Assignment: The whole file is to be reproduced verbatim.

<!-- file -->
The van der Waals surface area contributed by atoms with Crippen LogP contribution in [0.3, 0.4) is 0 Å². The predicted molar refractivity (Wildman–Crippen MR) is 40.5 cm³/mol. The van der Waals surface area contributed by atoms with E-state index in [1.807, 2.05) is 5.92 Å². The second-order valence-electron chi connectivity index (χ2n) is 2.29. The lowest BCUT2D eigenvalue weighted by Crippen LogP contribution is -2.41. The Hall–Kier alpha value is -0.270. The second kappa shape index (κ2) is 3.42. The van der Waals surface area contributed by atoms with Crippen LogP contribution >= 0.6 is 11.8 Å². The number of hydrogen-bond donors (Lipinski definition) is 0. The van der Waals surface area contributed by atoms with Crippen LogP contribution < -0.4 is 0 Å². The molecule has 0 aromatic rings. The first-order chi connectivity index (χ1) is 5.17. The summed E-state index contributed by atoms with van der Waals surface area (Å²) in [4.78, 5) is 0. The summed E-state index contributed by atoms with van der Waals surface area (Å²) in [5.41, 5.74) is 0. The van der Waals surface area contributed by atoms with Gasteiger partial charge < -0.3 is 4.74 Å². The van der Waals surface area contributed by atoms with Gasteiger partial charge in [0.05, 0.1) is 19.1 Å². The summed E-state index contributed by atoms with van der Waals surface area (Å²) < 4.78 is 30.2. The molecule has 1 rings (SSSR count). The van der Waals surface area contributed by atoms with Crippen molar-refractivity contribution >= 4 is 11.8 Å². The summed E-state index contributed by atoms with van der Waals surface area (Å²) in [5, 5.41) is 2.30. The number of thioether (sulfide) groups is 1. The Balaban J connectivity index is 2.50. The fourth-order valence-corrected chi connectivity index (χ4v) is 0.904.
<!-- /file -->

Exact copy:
The van der Waals surface area contributed by atoms with Crippen LogP contribution in [0.3, 0.4) is 0 Å². The predicted molar refractivity (Wildman–Crippen MR) is 40.5 cm³/mol. The van der Waals surface area contributed by atoms with E-state index in [1.807, 2.05) is 5.92 Å². The second-order valence-electron chi connectivity index (χ2n) is 2.29. The lowest BCUT2D eigenvalue weighted by Crippen LogP contribution is -2.41. The Hall–Kier alpha value is -0.270. The second kappa shape index (κ2) is 3.42. The van der Waals surface area contributed by atoms with Crippen LogP contribution >= 0.6 is 11.8 Å². The number of hydrogen-bond donors (Lipinski definition) is 0. The van der Waals surface area contributed by atoms with Crippen LogP contribution < -0.4 is 0 Å². The molecule has 0 aromatic rings. The first-order chi connectivity index (χ1) is 5.17. The summed E-state index contributed by atoms with van der Waals surface area (Å²) in [4.78, 5) is 0. The summed E-state index contributed by atoms with van der Waals surface area (Å²) in [5.41, 5.74) is 0. The van der Waals surface area contributed by atoms with Gasteiger partial charge < -0.3 is 4.74 Å². The van der Waals surface area contributed by atoms with Gasteiger partial charge in [0.05, 0.1) is 19.1 Å². The summed E-state index contributed by atoms with van der Waals surface area (Å²) < 4.78 is 30.2. The molecule has 1 rings (SSSR count). The van der Waals surface area contributed by atoms with Crippen molar-refractivity contribution >= 4 is 11.8 Å². The summed E-state index contributed by atoms with van der Waals surface area (Å²) in [5, 5.41) is 2.30. The number of thioether (sulfide) groups is 1. The Balaban J connectivity index is 2.50. The fourth-order valence-corrected chi connectivity index (χ4v) is 0.904.